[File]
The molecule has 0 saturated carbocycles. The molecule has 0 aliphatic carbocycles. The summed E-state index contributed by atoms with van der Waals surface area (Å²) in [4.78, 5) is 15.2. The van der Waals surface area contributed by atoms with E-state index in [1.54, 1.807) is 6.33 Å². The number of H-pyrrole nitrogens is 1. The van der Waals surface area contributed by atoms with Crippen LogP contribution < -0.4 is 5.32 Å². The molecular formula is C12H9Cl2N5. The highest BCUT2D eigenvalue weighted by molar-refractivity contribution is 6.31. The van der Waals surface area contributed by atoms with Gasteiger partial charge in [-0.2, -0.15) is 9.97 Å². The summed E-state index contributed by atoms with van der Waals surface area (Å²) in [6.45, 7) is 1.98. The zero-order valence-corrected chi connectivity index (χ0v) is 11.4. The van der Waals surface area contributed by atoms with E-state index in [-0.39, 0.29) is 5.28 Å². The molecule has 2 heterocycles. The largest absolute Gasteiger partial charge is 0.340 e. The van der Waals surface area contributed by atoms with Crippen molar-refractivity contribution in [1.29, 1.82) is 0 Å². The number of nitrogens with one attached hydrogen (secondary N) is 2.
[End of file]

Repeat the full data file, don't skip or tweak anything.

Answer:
The molecule has 0 saturated carbocycles. The molecule has 0 aliphatic carbocycles. The summed E-state index contributed by atoms with van der Waals surface area (Å²) in [4.78, 5) is 15.2. The van der Waals surface area contributed by atoms with E-state index in [1.54, 1.807) is 6.33 Å². The number of H-pyrrole nitrogens is 1. The van der Waals surface area contributed by atoms with Crippen LogP contribution < -0.4 is 5.32 Å². The molecular formula is C12H9Cl2N5. The highest BCUT2D eigenvalue weighted by molar-refractivity contribution is 6.31. The van der Waals surface area contributed by atoms with Gasteiger partial charge in [-0.2, -0.15) is 9.97 Å². The summed E-state index contributed by atoms with van der Waals surface area (Å²) in [6.45, 7) is 1.98. The zero-order valence-corrected chi connectivity index (χ0v) is 11.4. The van der Waals surface area contributed by atoms with E-state index in [-0.39, 0.29) is 5.28 Å². The molecule has 2 heterocycles. The largest absolute Gasteiger partial charge is 0.340 e. The van der Waals surface area contributed by atoms with Crippen molar-refractivity contribution in [1.29, 1.82) is 0 Å². The number of nitrogens with one attached hydrogen (secondary N) is 2.